Delos has a special place in Greek mythology. When Leto was pregnant with Apollo and Artemis, she was relentlessly pursued by vengeful Hera, before finally finding sanctuary and giving birth to the twins on the island.
Delos was first inhabited in the 3rd millennium BC. From the 8th century BC it became a shrine to Apollo, and the oldest temples on the island date from this era. The dominant Athenians had full control of Delos – and thus the Aegean – by the 5th century BC.
In 478 BC Athens established an alliance known as the Delian League, which maintained its treasury on the island. A cynical decree ensured that no one could be born or die on Delos, thus strengthening Athens’ control over the island by expelling the native population.
Delos reached the height of its power in Hellenistic times, becoming one of the three most important religious centres in Greece and a flourishing centre of commerce. Many of its inhabitants were wealthy merchants, mariners and bankers from as far away as Egypt and Syria. They built temples to their homeland gods, but Apollo remained the principal deity.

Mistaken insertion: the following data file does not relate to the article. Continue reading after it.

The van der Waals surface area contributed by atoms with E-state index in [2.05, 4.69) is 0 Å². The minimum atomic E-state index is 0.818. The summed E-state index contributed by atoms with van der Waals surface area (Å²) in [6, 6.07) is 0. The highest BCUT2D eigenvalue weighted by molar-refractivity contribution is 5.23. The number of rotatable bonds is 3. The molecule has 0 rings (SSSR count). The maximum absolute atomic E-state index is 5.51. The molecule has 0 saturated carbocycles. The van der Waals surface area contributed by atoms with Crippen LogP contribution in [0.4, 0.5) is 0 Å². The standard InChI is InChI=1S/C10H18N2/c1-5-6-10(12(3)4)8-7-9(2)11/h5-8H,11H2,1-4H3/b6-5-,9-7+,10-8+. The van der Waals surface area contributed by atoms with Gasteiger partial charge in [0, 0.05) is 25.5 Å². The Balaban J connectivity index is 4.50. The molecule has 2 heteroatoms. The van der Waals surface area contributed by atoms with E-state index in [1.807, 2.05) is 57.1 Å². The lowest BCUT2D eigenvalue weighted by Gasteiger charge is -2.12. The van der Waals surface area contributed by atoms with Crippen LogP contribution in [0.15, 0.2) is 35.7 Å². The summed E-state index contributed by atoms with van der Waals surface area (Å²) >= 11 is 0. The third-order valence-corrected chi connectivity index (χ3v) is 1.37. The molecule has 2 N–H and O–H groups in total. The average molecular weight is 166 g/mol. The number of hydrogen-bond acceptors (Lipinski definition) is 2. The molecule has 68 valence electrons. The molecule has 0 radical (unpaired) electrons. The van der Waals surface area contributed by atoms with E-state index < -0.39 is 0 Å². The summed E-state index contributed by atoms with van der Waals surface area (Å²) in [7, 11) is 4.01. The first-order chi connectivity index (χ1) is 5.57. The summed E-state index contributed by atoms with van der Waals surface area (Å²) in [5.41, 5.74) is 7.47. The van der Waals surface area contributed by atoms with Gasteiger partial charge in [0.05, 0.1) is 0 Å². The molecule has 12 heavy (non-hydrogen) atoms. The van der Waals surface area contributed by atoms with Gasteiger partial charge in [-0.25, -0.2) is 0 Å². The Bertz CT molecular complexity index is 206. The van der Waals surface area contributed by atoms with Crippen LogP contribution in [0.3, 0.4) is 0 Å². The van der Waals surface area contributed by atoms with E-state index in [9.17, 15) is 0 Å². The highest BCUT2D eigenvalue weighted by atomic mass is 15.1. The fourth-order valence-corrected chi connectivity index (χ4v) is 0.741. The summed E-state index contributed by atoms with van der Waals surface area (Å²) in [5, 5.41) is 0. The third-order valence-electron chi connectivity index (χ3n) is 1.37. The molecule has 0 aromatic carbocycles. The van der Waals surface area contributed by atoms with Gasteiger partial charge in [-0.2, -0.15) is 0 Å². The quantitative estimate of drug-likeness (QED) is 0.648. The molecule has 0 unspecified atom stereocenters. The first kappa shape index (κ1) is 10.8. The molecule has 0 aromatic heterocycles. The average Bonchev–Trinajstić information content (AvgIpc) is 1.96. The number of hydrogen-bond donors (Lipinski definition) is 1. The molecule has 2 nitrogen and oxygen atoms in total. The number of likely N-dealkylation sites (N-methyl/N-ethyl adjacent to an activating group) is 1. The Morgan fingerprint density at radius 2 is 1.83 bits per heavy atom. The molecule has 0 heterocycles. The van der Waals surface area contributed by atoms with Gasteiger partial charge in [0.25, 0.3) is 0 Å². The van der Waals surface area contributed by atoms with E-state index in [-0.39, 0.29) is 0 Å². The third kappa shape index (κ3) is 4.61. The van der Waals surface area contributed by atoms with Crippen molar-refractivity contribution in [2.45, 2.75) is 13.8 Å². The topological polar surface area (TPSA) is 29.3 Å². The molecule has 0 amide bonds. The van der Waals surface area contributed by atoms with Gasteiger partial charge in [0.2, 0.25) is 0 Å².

The Romans made Delos a duty-free port in 167 BC. This brought even greater prosperity, due largely to a lucrative slave market that sold up to 10,000 people a day. During the following century, as ancient religions diminished and trade routes shifted, Delos began a long decline. By the 3rd century AD there was only a small Christian settlement on the island, and in the following centuries the ancient site was a hideout for pirates and was looted of many of its antiquities. It wasn’t until the Renaissance that its antiquarian value was recognised.
Every now and then fresh discoveries are unearthed: in recent years a gold workshop was uncovered alongside the Terrace of the Lions.